Posts Tagged ‘Inferior Standards’

Edison Screw Fittings – why do we tolerate them?

January 30th, 2009 No comments

The lamp in the bathroom just went pop – No problem except once I opened the fitting, I find it’s an Edison Screw (ES) type for which I don’t have a spare. I’m guessing that the previous owner installed this light fitting themselves.

Bayonet CapWhy, when we already have a superior standard in the form of the Bayonet Cap (BC) fitting, do we allow Edison screw type fittings to be sold in this country?

  • On a BC fitting Both Live and Neutral are connected at the base with the cap safely connected to earth, but ES uses the cap as part of the circuit. It is not uncommon for the pendant flex to be wired with live and neutral reversed. With ES, this makes the cap live while on BC, polarity is irrelevant and the hazard is avoided;
  • If an ES lamp is not screwed in tightly enough, the live connection can work loose, leading to high resistance and localised heating. It can also cause the lamp to flicker shortening its life. This cannot happen with a BC fitting.
  • ES is bulkier than BC, partly owing to the requirement to shroud the metal receptacle. The BC receptacle, being earthed, does not require shrouding.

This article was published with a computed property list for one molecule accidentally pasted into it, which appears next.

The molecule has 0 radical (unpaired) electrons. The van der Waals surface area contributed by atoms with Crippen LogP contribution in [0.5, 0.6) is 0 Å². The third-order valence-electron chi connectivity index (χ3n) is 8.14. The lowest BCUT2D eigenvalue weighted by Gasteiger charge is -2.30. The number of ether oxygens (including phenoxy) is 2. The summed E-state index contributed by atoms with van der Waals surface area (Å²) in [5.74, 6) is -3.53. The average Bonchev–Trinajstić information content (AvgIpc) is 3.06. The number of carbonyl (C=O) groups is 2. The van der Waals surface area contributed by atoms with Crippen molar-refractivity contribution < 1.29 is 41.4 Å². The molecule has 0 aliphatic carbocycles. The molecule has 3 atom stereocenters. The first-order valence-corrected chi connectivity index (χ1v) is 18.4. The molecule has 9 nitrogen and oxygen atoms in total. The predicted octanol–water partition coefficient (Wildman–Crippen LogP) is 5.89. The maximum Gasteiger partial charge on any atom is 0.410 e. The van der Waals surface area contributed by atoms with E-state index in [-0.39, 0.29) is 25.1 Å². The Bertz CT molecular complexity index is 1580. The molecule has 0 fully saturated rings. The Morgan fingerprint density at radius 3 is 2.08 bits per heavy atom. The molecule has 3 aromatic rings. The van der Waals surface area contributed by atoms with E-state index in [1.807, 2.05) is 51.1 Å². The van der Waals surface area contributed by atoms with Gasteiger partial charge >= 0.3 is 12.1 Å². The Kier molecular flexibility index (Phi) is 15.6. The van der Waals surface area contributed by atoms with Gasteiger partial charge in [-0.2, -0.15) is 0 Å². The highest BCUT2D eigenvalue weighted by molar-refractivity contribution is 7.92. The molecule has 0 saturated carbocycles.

The problem lies partly with retailers such as Ikea – Rather than selling fittings with a standard BC lampholder, they choose to impose ES fittings which are usually made abroad. This also means that the lampshades they sell will not fit standard BC lampholders as the ring is made for the larger ES lampholder and a separate adapter ring is required.

Although the same thing would not happen with socket outlets, inferior standards for sockets in other countries has already caused a hazard to materialise in the UK.
BS1363 Socket showing shuttersUnlike the majority of foreign socket outlets, the UK BS1363 standard for socket outlets is designed with shutters to prevent the insertion of objects into the socket. Other countries have had to resort to the use of plastic ‘safety socket covers’ to prevent children inserting foreign objects into unprotected live sockets. Unfortunately, several toy manufacturers have marketed a UK version of these socket-covers, which are not only unnecessary but whose use can actually negate the safety features of the BS1363 sockets creating a very real hazard.